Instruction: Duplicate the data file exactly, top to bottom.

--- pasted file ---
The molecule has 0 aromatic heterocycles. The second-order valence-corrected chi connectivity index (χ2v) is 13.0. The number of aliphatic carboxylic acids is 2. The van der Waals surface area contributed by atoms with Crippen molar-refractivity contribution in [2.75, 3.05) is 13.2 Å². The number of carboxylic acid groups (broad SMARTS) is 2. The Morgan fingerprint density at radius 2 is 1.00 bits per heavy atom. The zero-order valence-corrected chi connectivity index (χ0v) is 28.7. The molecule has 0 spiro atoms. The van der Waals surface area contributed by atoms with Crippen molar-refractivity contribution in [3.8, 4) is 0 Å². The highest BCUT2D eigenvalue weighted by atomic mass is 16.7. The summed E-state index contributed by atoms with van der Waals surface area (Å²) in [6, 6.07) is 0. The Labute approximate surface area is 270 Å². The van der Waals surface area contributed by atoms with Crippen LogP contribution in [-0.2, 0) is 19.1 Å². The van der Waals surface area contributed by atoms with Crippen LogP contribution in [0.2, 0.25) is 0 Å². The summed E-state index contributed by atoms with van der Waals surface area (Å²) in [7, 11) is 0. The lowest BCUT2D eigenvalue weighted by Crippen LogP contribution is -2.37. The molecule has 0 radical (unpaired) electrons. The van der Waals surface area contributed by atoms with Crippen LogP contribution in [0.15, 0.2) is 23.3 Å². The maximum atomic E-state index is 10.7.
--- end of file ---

The molecule has 0 aromatic heterocycles. The second-order valence-corrected chi connectivity index (χ2v) is 13.0. The number of aliphatic carboxylic acids is 2. The van der Waals surface area contributed by atoms with Crippen molar-refractivity contribution in [2.75, 3.05) is 13.2 Å². The number of carboxylic acid groups (broad SMARTS) is 2. The Morgan fingerprint density at radius 2 is 1.00 bits per heavy atom. The zero-order valence-corrected chi connectivity index (χ0v) is 28.7. The molecule has 0 spiro atoms. The van der Waals surface area contributed by atoms with Crippen molar-refractivity contribution in [3.8, 4) is 0 Å². The highest BCUT2D eigenvalue weighted by atomic mass is 16.7. The summed E-state index contributed by atoms with van der Waals surface area (Å²) in [6, 6.07) is 0. The Labute approximate surface area is 270 Å². The van der Waals surface area contributed by atoms with Crippen LogP contribution in [-0.2, 0) is 19.1 Å². The van der Waals surface area contributed by atoms with Crippen LogP contribution in [0.2, 0.25) is 0 Å². The summed E-state index contributed by atoms with van der Waals surface area (Å²) in [7, 11) is 0. The lowest BCUT2D eigenvalue weighted by Crippen LogP contribution is -2.37. The molecule has 0 radical (unpaired) electrons. The van der Waals surface area contributed by atoms with Crippen LogP contribution in [0.15, 0.2) is 23.3 Å². The maximum atomic E-state index is 10.7.